In computer programming, mastering syntax is the key to learning a new programming language. Unless you give a machine precise instructions, it will spit out an curt error message that is often cryptic, and present a blinking cursor for further instructions.
The machine’s rebuke isn’t personal – it is merely a limitation. The computer is used to communicating a certain way. The syntax is the ‘tax’ we ought to pay in order to instruct it.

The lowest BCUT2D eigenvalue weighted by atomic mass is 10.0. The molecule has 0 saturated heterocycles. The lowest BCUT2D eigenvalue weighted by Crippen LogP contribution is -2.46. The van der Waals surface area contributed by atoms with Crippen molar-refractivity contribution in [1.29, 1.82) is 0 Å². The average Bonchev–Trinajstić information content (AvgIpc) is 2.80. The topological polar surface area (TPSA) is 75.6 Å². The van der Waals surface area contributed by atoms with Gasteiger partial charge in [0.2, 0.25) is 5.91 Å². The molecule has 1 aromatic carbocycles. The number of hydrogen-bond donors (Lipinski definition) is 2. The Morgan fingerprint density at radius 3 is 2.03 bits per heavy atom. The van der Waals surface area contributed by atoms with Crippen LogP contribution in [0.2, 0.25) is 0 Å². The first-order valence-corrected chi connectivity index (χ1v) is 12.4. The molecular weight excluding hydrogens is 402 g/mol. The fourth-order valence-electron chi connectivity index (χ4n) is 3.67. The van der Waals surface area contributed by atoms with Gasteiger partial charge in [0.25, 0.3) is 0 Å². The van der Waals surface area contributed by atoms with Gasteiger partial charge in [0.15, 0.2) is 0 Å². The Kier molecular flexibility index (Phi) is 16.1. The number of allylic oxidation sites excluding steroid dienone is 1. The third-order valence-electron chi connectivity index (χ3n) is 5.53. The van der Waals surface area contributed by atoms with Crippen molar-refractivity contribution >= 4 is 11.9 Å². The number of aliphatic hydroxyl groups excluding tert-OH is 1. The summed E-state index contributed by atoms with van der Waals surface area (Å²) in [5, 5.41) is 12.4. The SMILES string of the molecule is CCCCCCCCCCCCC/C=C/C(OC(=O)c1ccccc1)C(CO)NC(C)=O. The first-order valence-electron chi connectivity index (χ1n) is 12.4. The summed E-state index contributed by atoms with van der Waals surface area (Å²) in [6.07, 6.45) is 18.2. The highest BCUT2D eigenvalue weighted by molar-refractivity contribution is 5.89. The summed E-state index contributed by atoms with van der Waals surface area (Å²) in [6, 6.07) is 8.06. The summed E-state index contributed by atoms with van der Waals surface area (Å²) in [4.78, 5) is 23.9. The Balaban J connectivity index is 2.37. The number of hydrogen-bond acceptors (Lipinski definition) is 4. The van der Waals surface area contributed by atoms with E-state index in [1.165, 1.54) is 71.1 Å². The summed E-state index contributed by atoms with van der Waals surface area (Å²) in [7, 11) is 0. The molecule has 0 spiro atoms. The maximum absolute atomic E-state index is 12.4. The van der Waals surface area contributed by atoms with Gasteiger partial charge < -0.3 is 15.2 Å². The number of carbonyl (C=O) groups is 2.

As humans, we all have our syntax – we made computers in our likeness after all. Our syntax, however, is implicit and is packaged in our culture via language, gestures, rituals, customs and etiquette. When we wish to communicate with people in a different context as our own – people from a different country, profession or generation – we ought to learn the syntax that is embedded into their culture.
If we do not, we are likely to be rebuked. And when that happens, it isn’t personal.